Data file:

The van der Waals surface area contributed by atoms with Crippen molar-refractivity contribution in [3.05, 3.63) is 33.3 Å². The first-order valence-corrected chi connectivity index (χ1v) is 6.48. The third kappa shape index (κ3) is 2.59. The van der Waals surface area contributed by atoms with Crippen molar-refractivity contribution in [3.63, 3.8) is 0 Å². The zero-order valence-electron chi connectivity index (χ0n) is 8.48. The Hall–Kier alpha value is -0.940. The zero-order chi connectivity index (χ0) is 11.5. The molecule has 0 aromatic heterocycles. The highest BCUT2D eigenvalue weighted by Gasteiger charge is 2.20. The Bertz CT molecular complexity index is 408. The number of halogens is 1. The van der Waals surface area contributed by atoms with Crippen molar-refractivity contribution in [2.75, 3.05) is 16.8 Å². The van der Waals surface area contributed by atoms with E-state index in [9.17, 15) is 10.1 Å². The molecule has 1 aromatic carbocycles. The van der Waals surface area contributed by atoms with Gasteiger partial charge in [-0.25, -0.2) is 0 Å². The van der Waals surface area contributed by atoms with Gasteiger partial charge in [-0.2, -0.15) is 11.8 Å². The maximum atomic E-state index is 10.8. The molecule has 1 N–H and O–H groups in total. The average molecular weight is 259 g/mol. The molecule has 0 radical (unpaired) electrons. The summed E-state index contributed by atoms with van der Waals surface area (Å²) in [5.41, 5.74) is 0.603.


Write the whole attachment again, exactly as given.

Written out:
The van der Waals surface area contributed by atoms with Crippen molar-refractivity contribution in [3.05, 3.63) is 33.3 Å². The first-order valence-corrected chi connectivity index (χ1v) is 6.48. The third kappa shape index (κ3) is 2.59. The van der Waals surface area contributed by atoms with Crippen molar-refractivity contribution in [3.63, 3.8) is 0 Å². The zero-order valence-electron chi connectivity index (χ0n) is 8.48. The Hall–Kier alpha value is -0.940. The zero-order chi connectivity index (χ0) is 11.5. The molecule has 0 aromatic heterocycles. The highest BCUT2D eigenvalue weighted by Gasteiger charge is 2.20. The Bertz CT molecular complexity index is 408. The number of halogens is 1. The van der Waals surface area contributed by atoms with Crippen molar-refractivity contribution in [2.75, 3.05) is 16.8 Å². The van der Waals surface area contributed by atoms with E-state index in [9.17, 15) is 10.1 Å². The molecule has 1 aromatic carbocycles. The van der Waals surface area contributed by atoms with Gasteiger partial charge in [-0.25, -0.2) is 0 Å². The van der Waals surface area contributed by atoms with Gasteiger partial charge in [-0.2, -0.15) is 11.8 Å². The maximum atomic E-state index is 10.8. The molecule has 1 N–H and O–H groups in total. The average molecular weight is 259 g/mol. The molecule has 0 radical (unpaired) electrons. The summed E-state index contributed by atoms with van der Waals surface area (Å²) in [5.41, 5.74) is 0.603.